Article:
Seventeen schools are experiencing Julius Caesar this year, either through the matinees at the AKT or on tour at their school, thanks to the Shakespeare in American Communities grant. Their experience includes one or two workshops conducted by our professional actors, a fully researched study guide (available online), and of course, the performance of Julius Caesar, featuring five members of the Ensemble! The students get really into it; they loved last year’s Macbeth. Maybe it’s the fast-paced cutting; maybe it’s seeing just how seriously the cast takes this show. Maybe it’s the post-performance talkback where they get to interact with the performers. Whatever it is, Page to Stage is succeeding in its goal to bring Shakespeare to life for local high school students.

BTE’s production, directed by Ensemble member James Goode, tells in a compelling way Shakespeare’s version of a war hero whose rise to power threatens a ruling class, the convergence of the threatened class’s diverse motives for his assassination, and the destructive fallout from their conspiracy.

Ticket price for these special student matinees is $9.00 per person for all audience members.

Julius Caesar is part of BTE’s Page To Stage Program which includes the full production of Julius Caesar and a “TalkBack” with the cast following the performance. A Study Guide, play script, and play synopsis are all available as downloads from BTE’s website: In addition to the performance, schools may book a Julius Caesar workshop in their school at no additional charge. Workshop descriptions are also available on the website.

All matinees are held at the Alvina Krause Theatre in downtown Bloomsburg. Matinees for Julius Caesar are filling fast; school representatives are urged to book soon. For more information about all of the Bloomsburg Theatre Ensemble’s programs for students, contact Paula Henry, BTE’s School Programs Director at (570) 458-4075, email or visit

The View from Here: Tail Waggin’ Tutors

Last week, while The Bloomsburg Daily editorial staff was on winter break, Bob Rush set out to capture images of the Tail Waggin’ Tutors in action. The Tail Waggin’ Tutors program is offered through Therapy Dogs International (TDI). In this program, certified therapy dogs and their trainers were brought to Lisa Keller’s 6th grade at Bloomsburg Middle School so her students can read to them. It proved to be an excellent way to encourage students to read and to show them that reading can be fun. The dogs are non-judgmental so the kids can feel comfortable to build a relationship with the trainers who serve as tutors, snuggle up with the dogs, and practice reading all at the same time.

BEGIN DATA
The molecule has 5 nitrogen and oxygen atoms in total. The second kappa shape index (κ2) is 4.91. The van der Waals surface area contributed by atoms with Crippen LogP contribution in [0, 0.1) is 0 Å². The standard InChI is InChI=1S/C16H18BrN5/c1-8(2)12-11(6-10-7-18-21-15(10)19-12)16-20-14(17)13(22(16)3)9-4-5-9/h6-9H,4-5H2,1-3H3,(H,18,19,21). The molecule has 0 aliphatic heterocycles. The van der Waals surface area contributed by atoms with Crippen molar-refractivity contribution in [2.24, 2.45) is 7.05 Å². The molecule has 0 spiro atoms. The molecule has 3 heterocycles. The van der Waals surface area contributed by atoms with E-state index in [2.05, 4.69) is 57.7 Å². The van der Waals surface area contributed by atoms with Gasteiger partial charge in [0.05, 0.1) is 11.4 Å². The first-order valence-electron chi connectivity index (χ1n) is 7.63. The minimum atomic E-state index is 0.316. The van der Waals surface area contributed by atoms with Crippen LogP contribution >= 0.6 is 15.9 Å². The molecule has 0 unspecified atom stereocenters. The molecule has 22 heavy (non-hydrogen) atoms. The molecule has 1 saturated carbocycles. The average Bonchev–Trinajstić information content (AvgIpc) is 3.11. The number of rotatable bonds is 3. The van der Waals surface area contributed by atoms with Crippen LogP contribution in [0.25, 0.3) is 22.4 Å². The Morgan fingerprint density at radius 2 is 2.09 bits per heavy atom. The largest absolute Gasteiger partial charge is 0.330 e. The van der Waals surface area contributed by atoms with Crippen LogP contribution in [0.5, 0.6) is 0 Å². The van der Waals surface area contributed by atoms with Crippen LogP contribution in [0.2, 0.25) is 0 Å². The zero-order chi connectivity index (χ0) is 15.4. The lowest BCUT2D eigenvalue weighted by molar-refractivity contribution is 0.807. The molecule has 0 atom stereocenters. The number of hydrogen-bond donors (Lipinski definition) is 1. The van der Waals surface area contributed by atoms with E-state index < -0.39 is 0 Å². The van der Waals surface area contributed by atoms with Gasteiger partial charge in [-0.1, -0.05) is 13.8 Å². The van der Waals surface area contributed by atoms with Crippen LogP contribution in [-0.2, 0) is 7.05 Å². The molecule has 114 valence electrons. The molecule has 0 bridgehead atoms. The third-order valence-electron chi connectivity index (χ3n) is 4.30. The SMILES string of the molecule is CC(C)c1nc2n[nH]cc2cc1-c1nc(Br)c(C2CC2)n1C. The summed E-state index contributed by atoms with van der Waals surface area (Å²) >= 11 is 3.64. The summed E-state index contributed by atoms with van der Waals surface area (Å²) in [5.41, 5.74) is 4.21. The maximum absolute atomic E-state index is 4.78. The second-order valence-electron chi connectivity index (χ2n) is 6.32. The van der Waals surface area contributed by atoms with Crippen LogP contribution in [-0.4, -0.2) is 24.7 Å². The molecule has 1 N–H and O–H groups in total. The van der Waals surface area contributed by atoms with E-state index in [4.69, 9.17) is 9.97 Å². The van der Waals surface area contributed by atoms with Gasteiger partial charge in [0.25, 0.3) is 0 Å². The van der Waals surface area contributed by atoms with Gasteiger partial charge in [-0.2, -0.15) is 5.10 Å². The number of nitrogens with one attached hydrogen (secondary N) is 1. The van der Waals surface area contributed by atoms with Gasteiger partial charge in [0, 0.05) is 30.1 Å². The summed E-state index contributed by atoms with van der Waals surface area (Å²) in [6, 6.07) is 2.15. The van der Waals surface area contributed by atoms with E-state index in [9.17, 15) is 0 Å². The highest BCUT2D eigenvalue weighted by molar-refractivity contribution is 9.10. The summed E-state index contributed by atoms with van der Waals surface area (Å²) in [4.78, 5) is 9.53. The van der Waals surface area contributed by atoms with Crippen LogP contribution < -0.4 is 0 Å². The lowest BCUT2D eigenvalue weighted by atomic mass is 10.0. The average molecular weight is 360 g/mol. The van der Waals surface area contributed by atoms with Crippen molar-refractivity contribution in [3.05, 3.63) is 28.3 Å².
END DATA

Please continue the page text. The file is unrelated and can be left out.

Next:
One of the students actually told Ms. Keller about the program based on her participation in it at the Catawissa Lutheran Church. To have them come to her class, all she had to do was email TDI, and the volunteers came out of the woodwork!

She is now offering the program on Tuesdays and Wednesdays throughout the rest of the school year. The tutors are available at different times each week, and some can only come in once or twice a month. All of Ms. Keller’s Title I students in 6-8 grades are participating in the program, as well as the entire 6th grade class. All students need to do is get a permission slip signed by their parents to participate in the program.

Park Place Associates

Park Place Associates has been a part of the Bloomsburg University housing community for over 30 years. They have owned and managed properties all over town, including the original Sesame Street Apartments (by the way, they built it!) and most of the houses on Lightstreet Road, 3rd Street, and everywhere in between. They maintain a large selection of housing for both students and professionals. If you are looking for the nicest, most affordable housing in Bloomsburg, then an apartment or house managed by Park Place Associates is the answer.